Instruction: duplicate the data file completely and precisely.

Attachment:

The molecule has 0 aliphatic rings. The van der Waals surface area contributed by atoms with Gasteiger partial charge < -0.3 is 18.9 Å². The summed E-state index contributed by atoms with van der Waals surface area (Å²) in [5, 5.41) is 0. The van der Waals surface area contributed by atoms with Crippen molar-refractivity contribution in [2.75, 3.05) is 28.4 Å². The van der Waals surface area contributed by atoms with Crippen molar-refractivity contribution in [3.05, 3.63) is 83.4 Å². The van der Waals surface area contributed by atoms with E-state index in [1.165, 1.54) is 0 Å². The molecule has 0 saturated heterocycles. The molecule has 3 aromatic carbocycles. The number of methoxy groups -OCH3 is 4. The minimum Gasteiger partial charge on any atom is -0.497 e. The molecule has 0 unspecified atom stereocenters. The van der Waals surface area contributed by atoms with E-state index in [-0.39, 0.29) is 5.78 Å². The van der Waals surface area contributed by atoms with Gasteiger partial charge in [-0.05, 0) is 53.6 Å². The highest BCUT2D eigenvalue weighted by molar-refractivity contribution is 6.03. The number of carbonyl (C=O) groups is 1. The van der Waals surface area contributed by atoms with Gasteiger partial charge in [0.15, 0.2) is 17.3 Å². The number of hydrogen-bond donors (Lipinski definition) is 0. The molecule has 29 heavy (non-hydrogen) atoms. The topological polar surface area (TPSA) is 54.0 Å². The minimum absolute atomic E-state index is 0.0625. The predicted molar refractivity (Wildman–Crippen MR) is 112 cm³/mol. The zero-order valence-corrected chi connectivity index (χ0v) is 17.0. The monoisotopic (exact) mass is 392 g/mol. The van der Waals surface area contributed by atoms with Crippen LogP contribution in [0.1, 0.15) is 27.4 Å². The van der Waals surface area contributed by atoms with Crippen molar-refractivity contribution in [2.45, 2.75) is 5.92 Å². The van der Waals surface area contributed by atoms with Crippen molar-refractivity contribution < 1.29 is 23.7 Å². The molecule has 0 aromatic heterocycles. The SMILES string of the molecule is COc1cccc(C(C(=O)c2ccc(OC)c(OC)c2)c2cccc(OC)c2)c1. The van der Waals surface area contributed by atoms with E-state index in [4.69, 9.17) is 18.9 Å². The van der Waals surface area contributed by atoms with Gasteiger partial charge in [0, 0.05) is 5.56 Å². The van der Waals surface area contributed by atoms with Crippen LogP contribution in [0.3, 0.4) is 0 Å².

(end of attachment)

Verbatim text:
The molecule has 0 aliphatic rings. The van der Waals surface area contributed by atoms with Gasteiger partial charge < -0.3 is 18.9 Å². The summed E-state index contributed by atoms with van der Waals surface area (Å²) in [5, 5.41) is 0. The van der Waals surface area contributed by atoms with Crippen molar-refractivity contribution in [2.75, 3.05) is 28.4 Å². The van der Waals surface area contributed by atoms with Crippen molar-refractivity contribution in [3.05, 3.63) is 83.4 Å². The van der Waals surface area contributed by atoms with E-state index in [1.165, 1.54) is 0 Å². The molecule has 0 saturated heterocycles. The molecule has 3 aromatic carbocycles. The number of methoxy groups -OCH3 is 4. The minimum Gasteiger partial charge on any atom is -0.497 e. The molecule has 0 unspecified atom stereocenters. The van der Waals surface area contributed by atoms with E-state index in [-0.39, 0.29) is 5.78 Å². The van der Waals surface area contributed by atoms with Gasteiger partial charge in [-0.05, 0) is 53.6 Å². The highest BCUT2D eigenvalue weighted by molar-refractivity contribution is 6.03. The number of carbonyl (C=O) groups is 1. The van der Waals surface area contributed by atoms with Gasteiger partial charge in [0.15, 0.2) is 17.3 Å². The number of hydrogen-bond donors (Lipinski definition) is 0. The molecule has 29 heavy (non-hydrogen) atoms. The topological polar surface area (TPSA) is 54.0 Å². The minimum absolute atomic E-state index is 0.0625. The predicted molar refractivity (Wildman–Crippen MR) is 112 cm³/mol. The zero-order valence-corrected chi connectivity index (χ0v) is 17.0. The monoisotopic (exact) mass is 392 g/mol. The van der Waals surface area contributed by atoms with Crippen LogP contribution in [0.1, 0.15) is 27.4 Å². The van der Waals surface area contributed by atoms with Crippen molar-refractivity contribution in [2.45, 2.75) is 5.92 Å². The van der Waals surface area contributed by atoms with Crippen molar-refractivity contribution < 1.29 is 23.7 Å². The molecule has 0 aromatic heterocycles. The SMILES string of the molecule is COc1cccc(C(C(=O)c2ccc(OC)c(OC)c2)c2cccc(OC)c2)c1. The van der Waals surface area contributed by atoms with E-state index in [4.69, 9.17) is 18.9 Å². The van der Waals surface area contributed by atoms with Gasteiger partial charge in [0, 0.05) is 5.56 Å². The van der Waals surface area contributed by atoms with Crippen LogP contribution in [0.3, 0.4) is 0 Å².